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For the love of Cemeteries

Updated: Nov 3, 2020

I was a macabre kid from the get-go, let's just get that right out there. For some reason I had very romantic notions of death since childhood. I blame Tim Burton movies, with his quirky, stylized and early-Goth aesthetic in movies such as Edward Scissorhands, Beetlejuice, and The Nightmare Before Christmas. I used to swan around my hometown's cemetery as a moody teenager, sneaking in with my high school boyfriend and getting delicious chills with every spooky trick of the light. I thought I had a paranormal encounter as a child that involved the spectre of my dead Grandfather, so maybe that also had something to do with it.


My favorite cemetery in DC is most definitely Oak Hill Cemetery in Georgetown. It's picturesque, designed to be a botanic garden as well, and coincidently is the resting place of two incredible women who I talk about on my #LadiesoftheGeorgetownSet tour, Kay Graham and Evangeline Bruce.



I am drawn to cemeteries when I travel, which is pretty much in character. I think the most beautiful I've been to is Pere Lachaise in Paris. It's not just a cemetery, it's a riot of monuments to death, with extravagant architectural structures, plots, statues, etc. You can pay your respects to Edith Piaf, Jim Morrison and Oscar Wilde there.



Next favorite spot is New Orleans, with the above-ground mausoleums you find in the Garden District and just bordering the French Quarter. Did you know that Nick Cage bought himself a plot with a pyramid marker just sitting there, waiting for him to kick it?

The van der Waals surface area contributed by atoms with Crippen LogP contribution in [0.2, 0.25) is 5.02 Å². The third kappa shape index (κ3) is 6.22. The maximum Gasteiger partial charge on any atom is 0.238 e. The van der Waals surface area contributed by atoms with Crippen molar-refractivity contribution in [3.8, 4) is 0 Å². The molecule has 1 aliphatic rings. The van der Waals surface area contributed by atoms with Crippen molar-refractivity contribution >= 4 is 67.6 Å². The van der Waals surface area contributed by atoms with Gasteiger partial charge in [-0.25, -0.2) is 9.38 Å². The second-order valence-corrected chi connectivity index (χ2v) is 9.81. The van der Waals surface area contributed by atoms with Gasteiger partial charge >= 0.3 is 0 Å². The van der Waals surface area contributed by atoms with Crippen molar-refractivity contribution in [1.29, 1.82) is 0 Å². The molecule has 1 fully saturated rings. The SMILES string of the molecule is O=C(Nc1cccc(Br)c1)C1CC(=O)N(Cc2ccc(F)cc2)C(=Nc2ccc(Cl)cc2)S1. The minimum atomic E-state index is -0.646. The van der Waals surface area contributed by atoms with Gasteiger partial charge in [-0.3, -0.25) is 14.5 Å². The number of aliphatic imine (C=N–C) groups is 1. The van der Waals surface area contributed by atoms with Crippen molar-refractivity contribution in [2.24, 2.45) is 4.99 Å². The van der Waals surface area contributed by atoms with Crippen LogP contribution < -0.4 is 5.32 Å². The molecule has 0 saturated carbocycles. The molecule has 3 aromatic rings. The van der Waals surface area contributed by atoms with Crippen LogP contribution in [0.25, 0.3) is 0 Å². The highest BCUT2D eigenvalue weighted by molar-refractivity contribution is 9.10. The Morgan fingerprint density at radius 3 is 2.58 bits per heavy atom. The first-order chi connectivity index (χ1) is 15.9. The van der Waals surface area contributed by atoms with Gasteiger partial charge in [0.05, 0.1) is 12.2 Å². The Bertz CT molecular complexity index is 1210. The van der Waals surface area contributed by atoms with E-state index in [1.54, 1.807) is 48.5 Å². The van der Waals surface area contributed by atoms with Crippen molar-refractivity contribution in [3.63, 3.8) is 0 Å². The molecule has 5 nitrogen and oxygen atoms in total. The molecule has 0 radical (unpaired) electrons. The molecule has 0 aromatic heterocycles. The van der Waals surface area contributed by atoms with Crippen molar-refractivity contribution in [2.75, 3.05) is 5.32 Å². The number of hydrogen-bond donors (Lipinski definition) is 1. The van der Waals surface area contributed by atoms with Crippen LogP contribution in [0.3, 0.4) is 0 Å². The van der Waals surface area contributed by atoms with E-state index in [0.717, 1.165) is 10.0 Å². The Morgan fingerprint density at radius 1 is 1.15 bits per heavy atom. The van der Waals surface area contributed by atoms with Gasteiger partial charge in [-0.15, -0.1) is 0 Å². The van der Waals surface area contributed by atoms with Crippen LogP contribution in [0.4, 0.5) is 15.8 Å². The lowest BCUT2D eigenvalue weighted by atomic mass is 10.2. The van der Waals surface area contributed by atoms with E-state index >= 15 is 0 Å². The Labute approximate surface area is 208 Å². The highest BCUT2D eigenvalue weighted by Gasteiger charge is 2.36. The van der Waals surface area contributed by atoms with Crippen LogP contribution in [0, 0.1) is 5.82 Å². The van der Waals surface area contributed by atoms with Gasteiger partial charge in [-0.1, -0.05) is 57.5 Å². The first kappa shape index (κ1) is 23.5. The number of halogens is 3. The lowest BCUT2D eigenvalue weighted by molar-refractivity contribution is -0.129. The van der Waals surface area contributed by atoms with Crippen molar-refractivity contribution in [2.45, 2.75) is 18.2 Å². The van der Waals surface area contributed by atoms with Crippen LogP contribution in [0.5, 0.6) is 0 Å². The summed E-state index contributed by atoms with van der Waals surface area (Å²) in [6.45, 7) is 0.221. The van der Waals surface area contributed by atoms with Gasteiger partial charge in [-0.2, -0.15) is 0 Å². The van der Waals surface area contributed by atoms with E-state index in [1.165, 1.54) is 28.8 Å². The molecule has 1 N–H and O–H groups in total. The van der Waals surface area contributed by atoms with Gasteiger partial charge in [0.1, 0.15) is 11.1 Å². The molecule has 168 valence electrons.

The cemeteries that feel the most historic and have an energy that really echoes for me are those of Massachusetts. I've spent the past week in Concord, a place soaked in Revolutionary War history. The "shot heard round the world" at North Bridge marked the moment the Brits were turned around and driven back to Boston. Concord is also one of the earliest settlements in New England, established in the 1635. Which means it has some very old grave markers. I managed to find a grave marker in the Old Hill Burying Ground, the first established in the town, that was marked 1687. If you enlarge the photo below you can barely make it out. That makes the headstone 333 years old. My European friends will chuckle at this but I don't care: THAT IS SO OLD!!


The most beautiful burial ground in Concord is the Sleepy Hollow Cemetery, which I love not only for its name (though it's not THAT Sleepy Hollow, which is in New York) but also that it was planned out to be dramatic and beautiful. There are "neighborhoods" within it, my favorite of which is Author's Hill, which holds the graves of Louisa May Alcott, Henry Thoreau, Nathanial Hawthorne, and Ralph Waldo Emerson. You have the entire collection of Transcendental era writers and spirits, all right there.


However, as far as American cemeteries go the one that really stands my hair up is in Salem. Twenty people lost their lives due to rumor, prejudice and greedy neighbors looking for a quick and dirty way to usurp land (yes, that was one of many motives for accusing someone of witchcraft). There is a poignant memorial to the souls who lost their corporal bodies to the hysteria that swept Massachusetts in 1692. Right next to where some of them are buried are the graves of the judges who condemned them to death. What a terrible fate, to be buried near the one who hanged you.


I'm heading back to Salem today, to continue learning more about the town, as well as the tragedy that is associated with it. I'll also take the time to pay my respects at the memorial, and take a stroll through the Old Burying Ground thinking about my own mortality and dwelling on memories of those I've lost. That is after all what cemeteries help us do, honor our loved ones, remember the past, and appreciate the precious thing called life that we are all doing our best to lead.



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